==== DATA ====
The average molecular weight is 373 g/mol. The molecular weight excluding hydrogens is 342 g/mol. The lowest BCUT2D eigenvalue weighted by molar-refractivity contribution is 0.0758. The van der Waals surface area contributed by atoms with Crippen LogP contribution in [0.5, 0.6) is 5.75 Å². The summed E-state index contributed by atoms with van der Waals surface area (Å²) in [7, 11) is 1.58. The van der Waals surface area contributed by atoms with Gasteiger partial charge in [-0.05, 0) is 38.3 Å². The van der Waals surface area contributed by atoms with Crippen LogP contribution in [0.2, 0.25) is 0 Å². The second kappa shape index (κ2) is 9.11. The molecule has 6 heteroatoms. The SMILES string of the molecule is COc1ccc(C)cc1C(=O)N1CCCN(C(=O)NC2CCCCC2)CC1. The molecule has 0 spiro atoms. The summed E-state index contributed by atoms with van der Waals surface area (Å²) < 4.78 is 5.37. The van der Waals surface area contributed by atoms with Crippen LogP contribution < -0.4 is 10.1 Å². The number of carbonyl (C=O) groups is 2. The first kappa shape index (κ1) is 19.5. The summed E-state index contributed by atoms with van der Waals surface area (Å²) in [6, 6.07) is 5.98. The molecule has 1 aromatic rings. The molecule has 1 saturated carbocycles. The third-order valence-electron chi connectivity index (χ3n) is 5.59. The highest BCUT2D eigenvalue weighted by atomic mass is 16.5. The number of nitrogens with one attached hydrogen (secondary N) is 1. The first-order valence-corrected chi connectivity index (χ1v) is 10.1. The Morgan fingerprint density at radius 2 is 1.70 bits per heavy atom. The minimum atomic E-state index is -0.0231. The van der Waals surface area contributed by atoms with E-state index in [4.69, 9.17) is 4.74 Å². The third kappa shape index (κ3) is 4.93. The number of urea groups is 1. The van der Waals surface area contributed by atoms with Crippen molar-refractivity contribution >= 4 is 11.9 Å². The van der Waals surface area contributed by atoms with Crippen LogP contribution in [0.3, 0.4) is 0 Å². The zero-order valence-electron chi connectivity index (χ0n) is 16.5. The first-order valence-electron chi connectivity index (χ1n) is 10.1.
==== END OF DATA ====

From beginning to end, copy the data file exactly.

The average molecular weight is 373 g/mol. The molecular weight excluding hydrogens is 342 g/mol. The lowest BCUT2D eigenvalue weighted by molar-refractivity contribution is 0.0758. The van der Waals surface area contributed by atoms with Crippen LogP contribution in [0.5, 0.6) is 5.75 Å². The summed E-state index contributed by atoms with van der Waals surface area (Å²) in [7, 11) is 1.58. The van der Waals surface area contributed by atoms with Gasteiger partial charge in [-0.05, 0) is 38.3 Å². The van der Waals surface area contributed by atoms with Crippen LogP contribution in [0.2, 0.25) is 0 Å². The second kappa shape index (κ2) is 9.11. The molecule has 6 heteroatoms. The SMILES string of the molecule is COc1ccc(C)cc1C(=O)N1CCCN(C(=O)NC2CCCCC2)CC1. The molecule has 0 spiro atoms. The summed E-state index contributed by atoms with van der Waals surface area (Å²) < 4.78 is 5.37. The van der Waals surface area contributed by atoms with Crippen LogP contribution < -0.4 is 10.1 Å². The number of carbonyl (C=O) groups is 2. The first kappa shape index (κ1) is 19.5. The summed E-state index contributed by atoms with van der Waals surface area (Å²) in [6, 6.07) is 5.98. The molecule has 1 aromatic rings. The molecule has 1 saturated carbocycles. The third-order valence-electron chi connectivity index (χ3n) is 5.59. The highest BCUT2D eigenvalue weighted by atomic mass is 16.5. The number of nitrogens with one attached hydrogen (secondary N) is 1. The first-order valence-corrected chi connectivity index (χ1v) is 10.1. The Morgan fingerprint density at radius 2 is 1.70 bits per heavy atom. The minimum atomic E-state index is -0.0231. The van der Waals surface area contributed by atoms with E-state index in [4.69, 9.17) is 4.74 Å². The third kappa shape index (κ3) is 4.93. The number of urea groups is 1. The van der Waals surface area contributed by atoms with Crippen molar-refractivity contribution >= 4 is 11.9 Å². The van der Waals surface area contributed by atoms with Crippen LogP contribution in [0.3, 0.4) is 0 Å². The zero-order valence-electron chi connectivity index (χ0n) is 16.5. The first-order valence-electron chi connectivity index (χ1n) is 10.1.